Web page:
What’s Hot on This BBC Podcast? The Siege of Munster (1534-35)
The Frankfurt School of philosophers emigrated from Nazi Germany and became dyspeptic critics of American culture. Several landed in Southern California where they were disturbed by the consumer culture and the gospel of relentless cheeriness. Depressive by nature, they focused on the disappointments and venality that surrounded them and how unnecessary it all was. It could be paradise, Theodor Adorno complained, but it was only California.
These gloomy Germans were the subject of a recent edition of “In Our Time,” a popular BBC Radio 4 program that is gaining fans in the United States through its free podcast, which is available on iTunes. It is hard to imagine a mainstream American radio show devoting a full episode to the Frankfurt School, but for “In Our Time,” that was relatively light fare.
Recently, the show has delved into the 1692 Glencoe Massacre in Scotland and aired a four-part series on the Royal Society, a scholarly institution celebrating its 350th anniversary. It made the episode on “Silas Marner,” George Eliot’s 1861 novel, seem frivolous.
There is a lot of talk about how the Internet is driving culture ever lower, but it also makes a wealth of serious thinking available. From the comfort of home, one can download free audio books by authors like Jane Austen and Joseph Conrad and free podcasts of university lectures (openculture.com has an assortment of both).
“In Our Time,” a program on “the history of ideas,” is in a class of its own. Each week the host, Melvyn Bragg — a BBC veteran, whose Life Peerage makes him Lord Bragg of Wigton — offers a panel of academic experts, with Oxford and Cambridge heavily represented. The guests have titles like “associate professor in philosophy and senior fellow in the public understanding of philosophy at the University of Warwick.” They talk about arcane topics from history, literature, science and philosophy, throwing off casual asides on subjects like Sigmund Freud’s theory of “gain through illness” — the idea that people become neurotic because it is useful to them.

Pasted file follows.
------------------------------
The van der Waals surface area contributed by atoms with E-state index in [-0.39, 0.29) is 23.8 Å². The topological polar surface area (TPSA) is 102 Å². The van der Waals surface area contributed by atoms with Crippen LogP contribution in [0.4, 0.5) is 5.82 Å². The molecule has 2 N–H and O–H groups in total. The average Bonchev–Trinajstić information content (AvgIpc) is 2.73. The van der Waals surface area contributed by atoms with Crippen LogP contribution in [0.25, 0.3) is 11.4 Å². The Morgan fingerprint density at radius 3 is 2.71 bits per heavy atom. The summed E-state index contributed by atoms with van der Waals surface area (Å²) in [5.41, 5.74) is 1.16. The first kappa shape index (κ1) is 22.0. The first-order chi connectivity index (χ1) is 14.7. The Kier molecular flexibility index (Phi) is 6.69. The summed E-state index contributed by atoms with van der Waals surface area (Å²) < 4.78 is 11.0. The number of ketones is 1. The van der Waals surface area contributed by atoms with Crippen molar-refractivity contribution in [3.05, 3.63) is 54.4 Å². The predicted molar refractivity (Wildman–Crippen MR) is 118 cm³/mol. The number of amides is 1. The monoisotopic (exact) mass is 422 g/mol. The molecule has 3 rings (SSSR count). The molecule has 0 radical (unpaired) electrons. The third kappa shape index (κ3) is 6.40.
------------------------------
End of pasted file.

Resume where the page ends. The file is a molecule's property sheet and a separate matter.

Mr. Bragg doesn’t spare the stage directions: Would you please tell us about this? And We’ll Get to That Later. But his careful questioning and quick wit underlie the brilliance of “In Our Time” — its ability to draw in listeners on subjects that they would not expect themselves to care much about, or perhaps even to be able to tolerate.
I convinced a friend to start downloading the program when I mentioned an interesting discussion of logical positivism. The next time I saw her, she told me that she was hooked and that a new episode on the Siege of Munster — which had popped up on my iPhone, but which I had not rushed to hear — was surprisingly fascinating.
Intellectuals also talk about ideas on a second BBC Radio 4 program called “Thinking Allowed,” but its focus is “new research on how society works.” The host, Laurie Taylor, interviews professors and authors on subjects that are contemporary and often a bit whimsical. There have been episodes on acquaintances — people somewhere between strangers and friends — and a phenomenon described as “laddish masculinity in higher education.”
The discussions often involve scholarly inquiry into the minutiae of everyday life, with special attention to the role of social class — a subject rarely discussed in the American news media. On one, an inquiry into the sociology of car behavior suggested that when two middle-class couples ride in a car, the owners of the car are likely to sit in the front, with the second couple in the back. When two working-class couples go for a drive, the men are likely to sit in the front and the women in the back.
Making abstruse subjects accessible to nonexperts can be a challenge, something Mr. Bragg, a self-proclaimed nonexpert, appreciates. “Thank you very much, indeed, for bringing that down to us,” he told the panel at the end of the show on logical positivism.
After a brief pause, he announced the following week’s topic: “The Ediacara Biota, pre-Cambrian life forms, which vanished 542 million years ago — were they the earliest form of life?”